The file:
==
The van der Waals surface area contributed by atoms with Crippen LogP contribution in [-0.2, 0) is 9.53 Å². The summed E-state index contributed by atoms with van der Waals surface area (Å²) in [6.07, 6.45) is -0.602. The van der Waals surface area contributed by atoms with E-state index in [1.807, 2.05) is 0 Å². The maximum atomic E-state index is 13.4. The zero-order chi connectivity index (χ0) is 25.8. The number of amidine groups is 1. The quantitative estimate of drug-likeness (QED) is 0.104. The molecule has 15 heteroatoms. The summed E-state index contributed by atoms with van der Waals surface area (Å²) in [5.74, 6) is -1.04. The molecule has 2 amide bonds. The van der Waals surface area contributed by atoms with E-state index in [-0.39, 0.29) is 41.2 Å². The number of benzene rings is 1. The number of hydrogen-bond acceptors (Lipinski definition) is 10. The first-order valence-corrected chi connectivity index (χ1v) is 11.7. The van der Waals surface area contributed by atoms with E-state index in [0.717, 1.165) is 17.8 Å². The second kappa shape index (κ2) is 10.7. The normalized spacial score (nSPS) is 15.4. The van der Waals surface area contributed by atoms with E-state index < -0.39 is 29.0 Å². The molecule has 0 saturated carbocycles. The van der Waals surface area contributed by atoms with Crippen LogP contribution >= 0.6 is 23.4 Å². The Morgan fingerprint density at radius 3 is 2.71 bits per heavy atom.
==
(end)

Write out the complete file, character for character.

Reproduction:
The van der Waals surface area contributed by atoms with Crippen LogP contribution in [-0.2, 0) is 9.53 Å². The summed E-state index contributed by atoms with van der Waals surface area (Å²) in [6.07, 6.45) is -0.602. The van der Waals surface area contributed by atoms with E-state index in [1.807, 2.05) is 0 Å². The maximum atomic E-state index is 13.4. The zero-order chi connectivity index (χ0) is 25.8. The number of amidine groups is 1. The quantitative estimate of drug-likeness (QED) is 0.104. The molecule has 15 heteroatoms. The summed E-state index contributed by atoms with van der Waals surface area (Å²) in [5.74, 6) is -1.04. The molecule has 2 amide bonds. The van der Waals surface area contributed by atoms with E-state index in [-0.39, 0.29) is 41.2 Å². The number of benzene rings is 1. The number of hydrogen-bond acceptors (Lipinski definition) is 10. The first-order valence-corrected chi connectivity index (χ1v) is 11.7. The van der Waals surface area contributed by atoms with E-state index in [0.717, 1.165) is 17.8 Å². The second kappa shape index (κ2) is 10.7. The normalized spacial score (nSPS) is 15.4. The van der Waals surface area contributed by atoms with E-state index < -0.39 is 29.0 Å². The molecule has 0 saturated carbocycles. The van der Waals surface area contributed by atoms with Crippen LogP contribution >= 0.6 is 23.4 Å². The Morgan fingerprint density at radius 3 is 2.71 bits per heavy atom.